May 19, 2020

Landor supervises Union Bank of Nigeria rebrand

Nigeria
Banking
rebrand
Landor
mahlokoane percy ngwato
2 min
Landor supervises Union Bank of Nigeria rebrand

Union Bank of Nigeria has undergone a transformational rebrand led by global strategic brand consulting and design firm, Landor.

The near century-old Nigerian heritage bank is a highly-regarded financial institution serving millions of customers in the region.

Landor carried out a study of customer’s perceptions of Union bank which revealed that, while it was regarded as a highly trusted choice by Nigerians, it wasn’t considered to be ‘moving with the times.’ The study also showed that consumers felt banking in general was more complex than it needed to be.

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Additionally, while newer banks were sometimes perceived to be more cutting-edge, their services were often deemed inefficient and less trustworthy than the older banks. As such, there was a perfect opportunity for Union Bank to capitalise on its heritage of trust while repositioning as a more dynamic yet simple bank to work with.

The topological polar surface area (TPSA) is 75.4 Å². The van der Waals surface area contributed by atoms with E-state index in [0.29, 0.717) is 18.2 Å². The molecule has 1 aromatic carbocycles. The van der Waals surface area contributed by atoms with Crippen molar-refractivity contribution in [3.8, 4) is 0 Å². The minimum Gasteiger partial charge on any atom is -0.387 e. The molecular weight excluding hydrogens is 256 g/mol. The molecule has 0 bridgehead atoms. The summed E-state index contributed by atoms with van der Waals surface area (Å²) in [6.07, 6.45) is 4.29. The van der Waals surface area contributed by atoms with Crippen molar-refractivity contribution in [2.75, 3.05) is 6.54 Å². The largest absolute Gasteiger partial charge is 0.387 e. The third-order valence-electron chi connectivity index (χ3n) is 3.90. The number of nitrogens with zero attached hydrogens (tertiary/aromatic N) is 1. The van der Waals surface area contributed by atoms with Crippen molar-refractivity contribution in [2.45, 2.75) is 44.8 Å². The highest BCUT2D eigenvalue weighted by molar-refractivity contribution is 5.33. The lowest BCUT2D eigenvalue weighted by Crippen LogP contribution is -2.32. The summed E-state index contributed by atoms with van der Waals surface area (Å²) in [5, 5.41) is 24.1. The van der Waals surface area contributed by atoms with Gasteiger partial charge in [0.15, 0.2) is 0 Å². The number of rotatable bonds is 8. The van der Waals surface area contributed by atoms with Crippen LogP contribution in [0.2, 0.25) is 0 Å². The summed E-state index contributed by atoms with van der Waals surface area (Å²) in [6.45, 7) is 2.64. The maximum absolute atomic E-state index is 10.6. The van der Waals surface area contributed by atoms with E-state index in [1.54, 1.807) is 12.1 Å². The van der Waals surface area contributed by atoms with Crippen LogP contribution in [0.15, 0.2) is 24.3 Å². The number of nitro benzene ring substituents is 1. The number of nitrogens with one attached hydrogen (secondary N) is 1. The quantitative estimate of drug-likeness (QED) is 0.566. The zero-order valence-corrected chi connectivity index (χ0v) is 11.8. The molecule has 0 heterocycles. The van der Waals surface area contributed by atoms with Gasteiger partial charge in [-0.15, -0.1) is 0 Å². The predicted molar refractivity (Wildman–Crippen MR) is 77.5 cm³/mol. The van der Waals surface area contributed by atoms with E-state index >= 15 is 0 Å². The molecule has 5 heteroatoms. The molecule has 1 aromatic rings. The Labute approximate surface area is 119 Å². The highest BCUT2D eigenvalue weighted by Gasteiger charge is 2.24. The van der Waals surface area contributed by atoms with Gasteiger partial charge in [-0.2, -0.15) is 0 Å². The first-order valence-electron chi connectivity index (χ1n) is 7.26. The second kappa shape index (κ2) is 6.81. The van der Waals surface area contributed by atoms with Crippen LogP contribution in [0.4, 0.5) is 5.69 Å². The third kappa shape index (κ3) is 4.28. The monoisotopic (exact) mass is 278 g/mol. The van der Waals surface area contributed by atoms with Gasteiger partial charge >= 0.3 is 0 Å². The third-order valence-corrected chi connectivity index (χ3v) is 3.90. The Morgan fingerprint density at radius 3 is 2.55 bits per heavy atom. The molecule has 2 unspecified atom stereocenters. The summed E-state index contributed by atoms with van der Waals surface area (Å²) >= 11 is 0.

Landor’s rebrand of Union Bank consisted of a broad strategy to make the bank more efficient, competitive and relevant to those who used it. Updating technology infrastructure, improving customer care channels, upgrading branches and launching teller-less banks.

Riaan Muller, Client Director for Landor said: “We were thrilled to have had the opportunity to work with one of Nigeria’s leading banks. We’re proud of the resulting work, which tells the story of the bank’s commitment to delivering simple banking solutions for its customers. So less time banking, more time achieving. A powerful story in today’s world.”

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Emeka Emuwa, CEO and Group Managing Director, Union Bank said: “Selecting Landor to lead our rebranding effort was a deliberate choice because, given the challenge to reposition a storied institution like Union Bank and its narrative in recent years, we needed an agency that would come in with fresh eyes and approach this project collaboratively.

“The Landor team brought the depth of experience we needed and worked with us to understand the salient issues the brand needed to address and challenged us during the creative development phase of the project. We believe we have arrived at an authentic brand proposition and identity for Union Bank which will position us effectively to compete in a very dynamic Nigerian market.”

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Jun 16, 2021

SAS: Improving the British Army’s decision making with data

SAS
British Army
3 min
Roderick Crawford, VP and Country GM, explains the important role that SAS is playing in the British Army’s digital transformation

SAS’ long-standing relationship with the British Army is built on mutual respect and grounded by a reciprocal understanding of each others’ capabilities, strengths, and weaknesses. Roderick Crawford, VP and Country GM for SAS UKI, states that the company’s thorough grasp of the defence sector makes it an ideal partner for the Army as it undergoes its own digital transformation.